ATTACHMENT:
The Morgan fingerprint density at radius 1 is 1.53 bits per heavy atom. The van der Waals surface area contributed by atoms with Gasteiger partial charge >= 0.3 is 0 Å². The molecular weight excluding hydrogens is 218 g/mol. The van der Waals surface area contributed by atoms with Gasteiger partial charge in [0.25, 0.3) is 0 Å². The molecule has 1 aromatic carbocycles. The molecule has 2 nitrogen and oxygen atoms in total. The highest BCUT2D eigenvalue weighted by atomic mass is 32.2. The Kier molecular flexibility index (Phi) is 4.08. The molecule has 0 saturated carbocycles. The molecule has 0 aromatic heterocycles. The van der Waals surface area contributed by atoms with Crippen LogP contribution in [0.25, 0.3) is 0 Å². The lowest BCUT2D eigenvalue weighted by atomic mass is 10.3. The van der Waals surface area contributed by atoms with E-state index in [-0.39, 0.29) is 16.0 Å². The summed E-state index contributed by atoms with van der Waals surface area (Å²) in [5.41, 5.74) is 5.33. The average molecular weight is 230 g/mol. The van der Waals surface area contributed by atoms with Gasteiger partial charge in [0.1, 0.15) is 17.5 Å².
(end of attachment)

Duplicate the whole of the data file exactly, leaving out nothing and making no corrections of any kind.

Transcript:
The Morgan fingerprint density at radius 1 is 1.53 bits per heavy atom. The van der Waals surface area contributed by atoms with Gasteiger partial charge >= 0.3 is 0 Å². The molecular weight excluding hydrogens is 218 g/mol. The van der Waals surface area contributed by atoms with Gasteiger partial charge in [0.25, 0.3) is 0 Å². The molecule has 1 aromatic carbocycles. The molecule has 2 nitrogen and oxygen atoms in total. The highest BCUT2D eigenvalue weighted by atomic mass is 32.2. The Kier molecular flexibility index (Phi) is 4.08. The molecule has 0 saturated carbocycles. The molecule has 0 aromatic heterocycles. The van der Waals surface area contributed by atoms with Crippen LogP contribution in [0.25, 0.3) is 0 Å². The lowest BCUT2D eigenvalue weighted by atomic mass is 10.3. The van der Waals surface area contributed by atoms with E-state index in [-0.39, 0.29) is 16.0 Å². The summed E-state index contributed by atoms with van der Waals surface area (Å²) in [5.41, 5.74) is 5.33. The average molecular weight is 230 g/mol. The van der Waals surface area contributed by atoms with Gasteiger partial charge in [0.1, 0.15) is 17.5 Å².